Half schools meet goals

first_img The student population with a primary language other than English has grown from 150 to 600 in two years at Westside, Rossall said. In the Palmdale School District, 12 of 25 schools met state targets, the same number as last year. “I think we continue to make good progress based on providing good staff development and making sure schools address state standards,” said Raul Maldonado, Palmdale’s director of biliteracy programs and assessment. A school’s annual growth target is set at 5 percent of the difference between the school’s base API and the statewide performance target of 800. In addition, each “numerically significant” group of ethnic or socioeconomically-disadvantaged students must go up least 80 percent as much as the overall school’s growth target. Beginning with the 2005 API Base report to be released in March 2006, two new subgroups will be added: English learners and students with disabilities. With this addition, the subgroups in state and federal academic accountability systems will be aligned. Created by a 1999 state law, the API is designed to show how California schools rate against each other. Each school received a single score – between 200 and 1,000 – based on student test scores. The API rankings are used to determine whether schools are meeting federal guidelines contained in President George W. Bush’s No Child Left Behind Act. Statewide, 68 percent of California’s public schools met all of their state-required academic growth targets for the 2004-05 school year, a 20-point gain over 2003-04, indicating significant improvement by schools and by minority groups and socioeconomically disadvantaged students. An even greater proportion of schools, 83 percent, showed increases in overall academic growth compared with last year’s 64 percent. In addition, the percentage of schools at or above the statewide performance target of 800 is at an all-time high of 28 percent. “These results show our schools are improving in nearly every subject and grade level,” state schools Superintendent Jack O’Connell said in a written statement. “I am particularly pleased to see progress made by all students and in each subgroup of students. While we clearly still have a long way to go, this shows our schools’ focus on California’s standards-based curriculum is paying dividends in improved student achievement.” As in previous years, elementary schools are showing the highest overall performance, with a median API of 752, followed by middle schools with a median API of 716, and high schools with a median API of 696. High schools, however, posted the highest gain of 36 points from 2004 in median API performance. The percentage of schools meeting their subgroup growth targets increased from last year by 17.1 percent for the socioeconomically disadvantaged subgroup, 15.9 percent for the Hispanic subgroup, 14.2 percent for the white subgroup, 11.2 percent for the African American subgroup, and 5.8 percent for the Asian subgroup. The percentage of schools meeting their schoolwide growth targets increased from last year by 17 percent, from 64.2 percent in 2004 to 81.2 percent in 2005. 160Want local news?Sign up for the Localist and stay informed Something went wrong. Please try again.subscribeCongratulations! You’re all set! LANCASTER – About half of Antelope Valley schools met state-set goals for improving their Academic Performance Index scores, state results released Thursday show. Forty of the 85 schools for which results were available met their API growth targets by increasing scores both schoolwide and among socioeconomic and ethnic subgroups of students. Twenty-two additional schools also improved their scores, but did not meet state goals because the gains were not high enough or did not include all the student subgroups. At 21 other schools, API scores remained the same or declined. AD Quality Auto 360p 720p 1080p Top articles1/5READ MOREWalnut’s Malik Khouzam voted Southern California Boys Athlete of the Week No results were available for 10 schools in the Muroc Joint Unified School District and the Southern Kern Unified School District because they were changing their data. The scores will be available in January. More than 1,600 schools statewide did not receive 2004-05 API growth scores for a variety of reasons, including data corrections, excessive parent waivers, testing irregularities and, because of very small school enrollment, lack of at least 11 valid scores. In the Westside Union School District, all 10 schools met schoolwide targets, but five were considered not to have met state goals because gains among subgroups of students were not big enough. Westside Superintendent Regina Rossall said the number of English-language learners in the district has doubled in the last year. “So those are kids who are new to our system,” Rossall said. “I think that you see us needing to adjust our instructional program, which we are doing, because of that shift from kids mostly speaking English to having a number of kids who don’t speak English as their primary language.” last_img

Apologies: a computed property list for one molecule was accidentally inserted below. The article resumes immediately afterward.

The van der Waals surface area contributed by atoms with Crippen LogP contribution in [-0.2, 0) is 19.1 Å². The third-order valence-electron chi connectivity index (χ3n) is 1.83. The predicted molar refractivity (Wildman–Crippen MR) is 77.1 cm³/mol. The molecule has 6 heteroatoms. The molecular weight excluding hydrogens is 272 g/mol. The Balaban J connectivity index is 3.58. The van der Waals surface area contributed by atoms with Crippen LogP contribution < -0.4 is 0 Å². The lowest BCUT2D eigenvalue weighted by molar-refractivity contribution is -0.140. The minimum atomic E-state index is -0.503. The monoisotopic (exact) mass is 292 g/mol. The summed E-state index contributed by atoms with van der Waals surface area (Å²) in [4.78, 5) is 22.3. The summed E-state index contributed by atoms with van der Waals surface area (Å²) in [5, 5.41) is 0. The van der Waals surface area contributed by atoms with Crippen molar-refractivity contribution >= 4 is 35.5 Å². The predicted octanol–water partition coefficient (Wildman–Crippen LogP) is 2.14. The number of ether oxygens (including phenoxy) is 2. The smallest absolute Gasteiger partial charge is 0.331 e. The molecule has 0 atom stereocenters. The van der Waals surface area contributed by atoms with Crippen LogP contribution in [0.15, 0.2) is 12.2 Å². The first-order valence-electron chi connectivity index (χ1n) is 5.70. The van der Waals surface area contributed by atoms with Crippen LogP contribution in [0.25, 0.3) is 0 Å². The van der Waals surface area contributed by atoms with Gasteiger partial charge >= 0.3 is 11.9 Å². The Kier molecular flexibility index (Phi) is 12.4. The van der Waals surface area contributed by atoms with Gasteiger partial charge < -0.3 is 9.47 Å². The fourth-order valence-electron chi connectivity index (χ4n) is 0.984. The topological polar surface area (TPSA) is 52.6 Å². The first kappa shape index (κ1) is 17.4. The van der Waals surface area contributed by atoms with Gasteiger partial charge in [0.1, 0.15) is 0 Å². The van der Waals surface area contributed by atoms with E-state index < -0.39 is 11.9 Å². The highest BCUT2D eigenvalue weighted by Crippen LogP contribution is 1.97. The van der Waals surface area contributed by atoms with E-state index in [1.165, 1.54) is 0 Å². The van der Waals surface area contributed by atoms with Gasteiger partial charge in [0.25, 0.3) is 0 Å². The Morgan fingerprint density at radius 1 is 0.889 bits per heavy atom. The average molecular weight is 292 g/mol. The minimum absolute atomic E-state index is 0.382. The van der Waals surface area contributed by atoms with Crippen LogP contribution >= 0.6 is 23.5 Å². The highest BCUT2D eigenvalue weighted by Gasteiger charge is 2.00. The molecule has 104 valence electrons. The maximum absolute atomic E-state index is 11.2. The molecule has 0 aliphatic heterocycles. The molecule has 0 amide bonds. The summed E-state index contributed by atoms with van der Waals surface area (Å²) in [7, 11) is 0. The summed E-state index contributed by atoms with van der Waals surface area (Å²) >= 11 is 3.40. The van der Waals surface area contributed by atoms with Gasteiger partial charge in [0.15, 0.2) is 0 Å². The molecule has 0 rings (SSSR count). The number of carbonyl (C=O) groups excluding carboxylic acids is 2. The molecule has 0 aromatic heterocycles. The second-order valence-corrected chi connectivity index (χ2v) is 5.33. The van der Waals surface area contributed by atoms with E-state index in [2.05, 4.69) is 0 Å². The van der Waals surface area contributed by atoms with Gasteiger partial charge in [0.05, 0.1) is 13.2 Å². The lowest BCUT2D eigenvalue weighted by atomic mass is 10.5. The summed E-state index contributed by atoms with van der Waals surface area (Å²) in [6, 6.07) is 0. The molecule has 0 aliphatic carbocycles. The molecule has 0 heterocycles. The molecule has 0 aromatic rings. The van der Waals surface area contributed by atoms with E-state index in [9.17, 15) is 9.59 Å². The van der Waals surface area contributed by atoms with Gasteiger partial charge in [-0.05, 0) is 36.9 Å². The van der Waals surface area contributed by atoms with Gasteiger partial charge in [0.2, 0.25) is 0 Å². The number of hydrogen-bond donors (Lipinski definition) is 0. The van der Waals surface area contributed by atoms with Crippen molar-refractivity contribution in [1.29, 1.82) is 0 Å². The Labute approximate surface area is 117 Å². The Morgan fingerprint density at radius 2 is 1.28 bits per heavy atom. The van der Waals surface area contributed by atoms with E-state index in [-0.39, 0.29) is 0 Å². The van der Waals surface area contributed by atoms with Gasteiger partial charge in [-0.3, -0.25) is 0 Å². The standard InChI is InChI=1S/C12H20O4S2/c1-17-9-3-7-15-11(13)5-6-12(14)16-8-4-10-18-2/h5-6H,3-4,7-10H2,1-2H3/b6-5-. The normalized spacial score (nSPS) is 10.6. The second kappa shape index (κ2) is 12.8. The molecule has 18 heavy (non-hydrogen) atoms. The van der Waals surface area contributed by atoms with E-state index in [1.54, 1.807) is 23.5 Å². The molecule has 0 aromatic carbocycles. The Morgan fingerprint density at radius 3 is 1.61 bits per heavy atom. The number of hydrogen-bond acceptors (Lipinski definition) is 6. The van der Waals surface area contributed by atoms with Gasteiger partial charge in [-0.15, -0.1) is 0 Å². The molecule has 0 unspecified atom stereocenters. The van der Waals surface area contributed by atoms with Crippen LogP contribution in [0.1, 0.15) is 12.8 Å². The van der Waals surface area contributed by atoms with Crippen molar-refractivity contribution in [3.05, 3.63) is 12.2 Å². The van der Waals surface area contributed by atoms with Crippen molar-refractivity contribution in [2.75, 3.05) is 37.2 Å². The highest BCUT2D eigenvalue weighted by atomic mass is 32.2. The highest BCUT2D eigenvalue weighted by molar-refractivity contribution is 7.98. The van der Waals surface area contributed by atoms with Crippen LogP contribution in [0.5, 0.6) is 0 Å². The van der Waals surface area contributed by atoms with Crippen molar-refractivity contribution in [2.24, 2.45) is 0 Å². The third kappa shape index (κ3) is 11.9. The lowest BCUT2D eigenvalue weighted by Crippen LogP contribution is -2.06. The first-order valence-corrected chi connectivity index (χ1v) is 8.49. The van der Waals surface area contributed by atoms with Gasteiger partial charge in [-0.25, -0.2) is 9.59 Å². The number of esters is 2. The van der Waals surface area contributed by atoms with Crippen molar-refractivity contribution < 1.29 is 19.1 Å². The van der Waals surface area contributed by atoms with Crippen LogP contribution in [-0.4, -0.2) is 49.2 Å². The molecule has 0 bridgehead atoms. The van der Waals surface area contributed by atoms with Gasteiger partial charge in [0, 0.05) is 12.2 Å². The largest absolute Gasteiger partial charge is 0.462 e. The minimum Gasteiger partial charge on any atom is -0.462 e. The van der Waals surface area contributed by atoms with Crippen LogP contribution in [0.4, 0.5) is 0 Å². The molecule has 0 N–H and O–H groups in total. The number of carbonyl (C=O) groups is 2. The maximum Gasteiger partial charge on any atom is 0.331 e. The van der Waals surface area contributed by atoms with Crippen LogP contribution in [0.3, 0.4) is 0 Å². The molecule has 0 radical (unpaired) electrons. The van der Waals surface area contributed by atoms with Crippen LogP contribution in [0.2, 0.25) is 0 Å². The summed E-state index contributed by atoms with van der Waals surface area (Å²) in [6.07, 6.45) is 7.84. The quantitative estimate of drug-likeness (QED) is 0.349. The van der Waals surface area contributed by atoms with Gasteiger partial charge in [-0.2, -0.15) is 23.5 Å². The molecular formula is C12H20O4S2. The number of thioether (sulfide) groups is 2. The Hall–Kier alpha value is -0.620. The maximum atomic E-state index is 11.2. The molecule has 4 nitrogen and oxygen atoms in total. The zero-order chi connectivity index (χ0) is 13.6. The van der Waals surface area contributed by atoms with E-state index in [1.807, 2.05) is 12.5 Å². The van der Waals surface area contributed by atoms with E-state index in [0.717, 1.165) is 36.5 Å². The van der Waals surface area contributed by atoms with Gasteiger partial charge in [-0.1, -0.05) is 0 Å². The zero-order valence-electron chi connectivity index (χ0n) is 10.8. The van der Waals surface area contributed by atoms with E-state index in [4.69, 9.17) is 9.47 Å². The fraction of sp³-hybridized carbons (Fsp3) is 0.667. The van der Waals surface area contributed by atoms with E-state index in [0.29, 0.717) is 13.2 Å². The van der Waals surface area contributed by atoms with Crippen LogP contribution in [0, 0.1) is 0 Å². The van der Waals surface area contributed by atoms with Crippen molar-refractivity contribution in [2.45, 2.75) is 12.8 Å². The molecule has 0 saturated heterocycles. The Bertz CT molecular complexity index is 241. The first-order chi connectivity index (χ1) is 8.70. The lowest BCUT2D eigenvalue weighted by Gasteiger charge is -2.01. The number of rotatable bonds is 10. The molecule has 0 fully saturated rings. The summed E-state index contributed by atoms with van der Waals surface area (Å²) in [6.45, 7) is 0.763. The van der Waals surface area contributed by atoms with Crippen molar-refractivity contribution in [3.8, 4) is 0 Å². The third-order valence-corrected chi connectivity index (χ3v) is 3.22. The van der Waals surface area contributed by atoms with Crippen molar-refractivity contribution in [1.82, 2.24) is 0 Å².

first_img The student population with a primary language other than English has grown from 150 to 600 in two years at Westside, Rossall said. In the Palmdale School District, 12 of 25 schools met state targets, the same number as last year. “I think we continue to make good progress based on providing good staff development and making sure schools address state standards,” said Raul Maldonado, Palmdale’s director of biliteracy programs and assessment. A school’s annual growth target is set at 5 percent of the difference between the school’s base API and the statewide performance target of 800. In addition, each “numerically significant” group of ethnic or socioeconomically-disadvantaged students must go up least 80 percent as much as the overall school’s growth target. Beginning with the 2005 API Base report to be released in March 2006, two new subgroups will be added: English learners and students with disabilities. With this addition, the subgroups in state and federal academic accountability systems will be aligned. Created by a 1999 state law, the API is designed to show how California schools rate against each other. Each school received a single score – between 200 and 1,000 – based on student test scores. The API rankings are used to determine whether schools are meeting federal guidelines contained in President George W. Bush’s No Child Left Behind Act. Statewide, 68 percent of California’s public schools met all of their state-required academic growth targets for the 2004-05 school year, a 20-point gain over 2003-04, indicating significant improvement by schools and by minority groups and socioeconomically disadvantaged students. An even greater proportion of schools, 83 percent, showed increases in overall academic growth compared with last year’s 64 percent. In addition, the percentage of schools at or above the statewide performance target of 800 is at an all-time high of 28 percent. “These results show our schools are improving in nearly every subject and grade level,” state schools Superintendent Jack O’Connell said in a written statement. “I am particularly pleased to see progress made by all students and in each subgroup of students. While we clearly still have a long way to go, this shows our schools’ focus on California’s standards-based curriculum is paying dividends in improved student achievement.” As in previous years, elementary schools are showing the highest overall performance, with a median API of 752, followed by middle schools with a median API of 716, and high schools with a median API of 696. High schools, however, posted the highest gain of 36 points from 2004 in median API performance. The percentage of schools meeting their subgroup growth targets increased from last year by 17.1 percent for the socioeconomically disadvantaged subgroup, 15.9 percent for the Hispanic subgroup, 14.2 percent for the white subgroup, 11.2 percent for the African American subgroup, and 5.8 percent for the Asian subgroup. The percentage of schools meeting their schoolwide growth targets increased from last year by 17 percent, from 64.2 percent in 2004 to 81.2 percent in 2005. 160Want local news?Sign up for the Localist and stay informed Something went wrong. Please try again.subscribeCongratulations! You’re all set! LANCASTER – About half of Antelope Valley schools met state-set goals for improving their Academic Performance Index scores, state results released Thursday show. Forty of the 85 schools for which results were available met their API growth targets by increasing scores both schoolwide and among socioeconomic and ethnic subgroups of students. Twenty-two additional schools also improved their scores, but did not meet state goals because the gains were not high enough or did not include all the student subgroups. At 21 other schools, API scores remained the same or declined. AD Quality Auto 360p 720p 1080p Top articles1/5READ MOREWalnut’s Malik Khouzam voted Southern California Boys Athlete of the Week No results were available for 10 schools in the Muroc Joint Unified School District and the Southern Kern Unified School District because they were changing their data. The scores will be available in January. More than 1,600 schools statewide did not receive 2004-05 API growth scores for a variety of reasons, including data corrections, excessive parent waivers, testing irregularities and, because of very small school enrollment, lack of at least 11 valid scores. In the Westside Union School District, all 10 schools met schoolwide targets, but five were considered not to have met state goals because gains among subgroups of students were not big enough. Westside Superintendent Regina Rossall said the number of English-language learners in the district has doubled in the last year. “So those are kids who are new to our system,” Rossall said. “I think that you see us needing to adjust our instructional program, which we are doing, because of that shift from kids mostly speaking English to having a number of kids who don’t speak English as their primary language.” last_img